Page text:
Abstract: Bacillus velezensis ML122-2 is an antimicrobial-producing strain isolated from the leaf of Assam tea or Miang (Camellia sinensis var. assamica (J.W.Mast.) Kitam.). The cell-free supernatant (CFS) of strain ML122-2 exhibits a broad-spectrum antimicrobial activity against various Gram-positive and Gram-negative bacteria as well as the mold Penicillium expansum. The genome of B. velezensis ML122-2 was sequenced and in silico analysis identified three potential bacteriocin-associated gene clusters, i.e., those involved in the production of mersacidin, amylocyclicin and LCI. Furthermore, six gene clusters exhibiting homology (78-100% DNA sequence identity) to those associated with the secondary metabolites bacilysin, bacillibactin, surfactin, macrolactin H, bacillaene and plipastatin were identified. Individual antimicrobial activities produced by B. velezensis ML122-2 were purified and characterized by Matrix-assisted laser desorption ionization-time of flight (MALDI-TOF) mass spectrometry analysis, revealing three antimicrobial peptides with molecular masses corresponding to surfactin, plipastatin and amylocyclicin. Transcriptional analysis of specific genes associated with mersacidin (mrsA), amylocyclicin (acnA), plipastatin (ppsA) and surfactin (srfAA) production by B. velezensis ML122-2 showed that the first was not transcribed under the conditions tested, while the latter three were, consistent with the presence of the associated peptides as determined by mass spectrometry analysis. These findings demonstrate that B. velezensis ML122-2 has the genetic capacity to produce a wide range of antimicrobial activities that may support a specific community structure and highlight the biotechnological properties of Assam tea.

... read more

Topics: Surfactin (52%)

Open accessJournal ArticleDOI: 10.3389/FSUFS.2021.737977
01 Sep 2021-
Abstract: Ambrosia beetles and their symbiotic fungi are causing severe damage in natural and agro-ecosystems worldwide, threatening the productivity of several important tree crops such as avocado. Strategies aiming at mitigating their impact include the application of broad-spectrum agrochemicals and the incineration of diseased trees, but the increasing demand for environment-friendly strategies call for exploring biological control for the management of ambrosia beetles and their phytopathogenic fungal symbionts. The aim of this review is to examine the existing knowledge on biocontrol approaches using beneficial microorganisms and microbial natural products with entomopathogenic and antifungal activity against ambrosia beetles and fungi. We show that biocontrol has been mainly focused on the insect, using entomopathogenic fungi (EPF) such as Beauveria spp. or Metarhizium spp. However, recent studies have been integrating EPF with mycoparasitic fungi such as Trichoderma spp. to simultaneously challenge the vector and its fungal symbionts. Novel approaches also include the use of microbial natural products as insect lures or antifungal agents. Contrastingly, the potential of bacteria, including actinobacteria (actinomycetes), as biocontrol agents of ambrosia fungi has been little investigated. We thus suggest that future research should further examine the antifungal activity of bacterial strains, with an emphasis on harsh environments. We also suggest pursuing the isolation of more effective microbial strains with dual biocontrol effect, i.e. exhibiting fungicidal/insecticidal activities. Moreover, additional efforts should aim at determining the best application methods of biocontrol agents in the field to ensure that the positive effects detected in vitro are sustained. Finally, we propose the integration of microbiome studies in pest and disease management strategies as they could provide us with tools to steer the beneficial host plant microbiome and to manipulate the beetle microbiome in order to reduce insect fitness.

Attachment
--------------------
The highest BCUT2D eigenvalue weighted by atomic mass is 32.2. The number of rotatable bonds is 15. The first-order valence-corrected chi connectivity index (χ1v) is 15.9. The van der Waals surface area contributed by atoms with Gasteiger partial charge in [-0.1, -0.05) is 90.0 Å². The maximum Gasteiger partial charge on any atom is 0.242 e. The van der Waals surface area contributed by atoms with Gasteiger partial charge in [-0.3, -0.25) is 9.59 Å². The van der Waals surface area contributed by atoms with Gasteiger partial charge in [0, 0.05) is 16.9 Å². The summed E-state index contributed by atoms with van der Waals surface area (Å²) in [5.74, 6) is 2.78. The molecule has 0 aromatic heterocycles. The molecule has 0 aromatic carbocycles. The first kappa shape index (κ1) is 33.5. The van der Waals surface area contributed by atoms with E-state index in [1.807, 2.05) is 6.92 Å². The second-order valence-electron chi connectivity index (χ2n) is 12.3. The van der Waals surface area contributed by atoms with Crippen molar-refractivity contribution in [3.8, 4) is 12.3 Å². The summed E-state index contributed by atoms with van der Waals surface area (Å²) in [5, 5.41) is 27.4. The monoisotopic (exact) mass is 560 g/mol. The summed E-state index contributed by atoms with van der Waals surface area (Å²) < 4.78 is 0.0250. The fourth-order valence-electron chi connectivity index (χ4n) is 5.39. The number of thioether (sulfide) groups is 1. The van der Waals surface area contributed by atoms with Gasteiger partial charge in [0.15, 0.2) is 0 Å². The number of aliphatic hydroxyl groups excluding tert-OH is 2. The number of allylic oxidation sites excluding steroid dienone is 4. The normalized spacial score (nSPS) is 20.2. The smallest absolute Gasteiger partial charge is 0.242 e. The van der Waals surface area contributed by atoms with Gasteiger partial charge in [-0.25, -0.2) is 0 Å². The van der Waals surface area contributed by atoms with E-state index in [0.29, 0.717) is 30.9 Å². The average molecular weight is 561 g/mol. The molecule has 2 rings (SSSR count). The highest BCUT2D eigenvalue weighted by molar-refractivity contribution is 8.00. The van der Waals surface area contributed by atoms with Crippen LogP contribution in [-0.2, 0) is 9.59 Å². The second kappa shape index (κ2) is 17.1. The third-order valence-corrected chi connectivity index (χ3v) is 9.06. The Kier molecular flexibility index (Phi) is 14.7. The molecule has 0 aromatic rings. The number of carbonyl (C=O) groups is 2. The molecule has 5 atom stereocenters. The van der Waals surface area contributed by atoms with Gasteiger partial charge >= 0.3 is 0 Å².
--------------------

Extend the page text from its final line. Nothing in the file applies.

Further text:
... read more

Topics: Ambrosia fungi (67%), Metarhizium (53%), Beauveria (52%)

Journal ArticleDOI: 10.1111/JRE.12932
Thi Thuy Tien Vo1, Yinshen Wee2, Yuh-Lien Chen3, Hsin-Chung Cheng4  +3 moreInstitutions (5)
Abstract: Objective To evaluate the anti-inflammatory effects of surfactin and underlying mechanisms against particulate matter (PM)-induced inflammatory responses in human gingival fibroblasts (HGFs). Background PM, a major air pollutant, may associate with certain oral diseases possibly by inducing inflammation and oxidative stress. Surfactin, a potent biosurfactant, possesses various biological properties including anti-inflammatory activity. However, the underlying mechanisms are unclear. Also, there is no study investigating the effects of surfactin on PM-induced oral inflammatory responses. As an essential constituent of human periodontal connective tissues which involves immune-inflammatory responses, HGFs serve as useful study models. Methods HGFs were pretreated with surfactin prior to PM incubation. The PGE2 production was determined by ELISA, while the protein expression and mRNA levels of COX-2 and upstream regulators were measured using Western blot and real-time PCR, respectively. The transcriptional activity of COX-2 and NF-κB were determined using promoter assay. ROS generation and NADPH oxidase activity were identified by specific assays. Co-immunoprecipitation assay, pharmacologic inhibitors, and siRNA transfection were applied to explore the interplay of molecules. Mice were given one dose of surfactin or different pharmacologic inhibitors, then PM was delivered into the gingiva for three consecutive days. Gingival tissues were obtained for analyzing COX-2 expression. Results PM-treated HGFs released significantly higher COX-2-dependent PGE2 , which were regulated by TLR2 and TLR4/MyD88/NADPH oxidase/ROS/PI3K/Akt/NF-κB pathway. PM-induced COX-2/PGE2 increase was effectively reversed by surfactin through the disruption of regulatory pathway. Similar inhibitory effects of surfactin was observed in mice. Conclusion Surfactin may elicit anti-inflammatory effects against PM-induced oral inflammatory responses.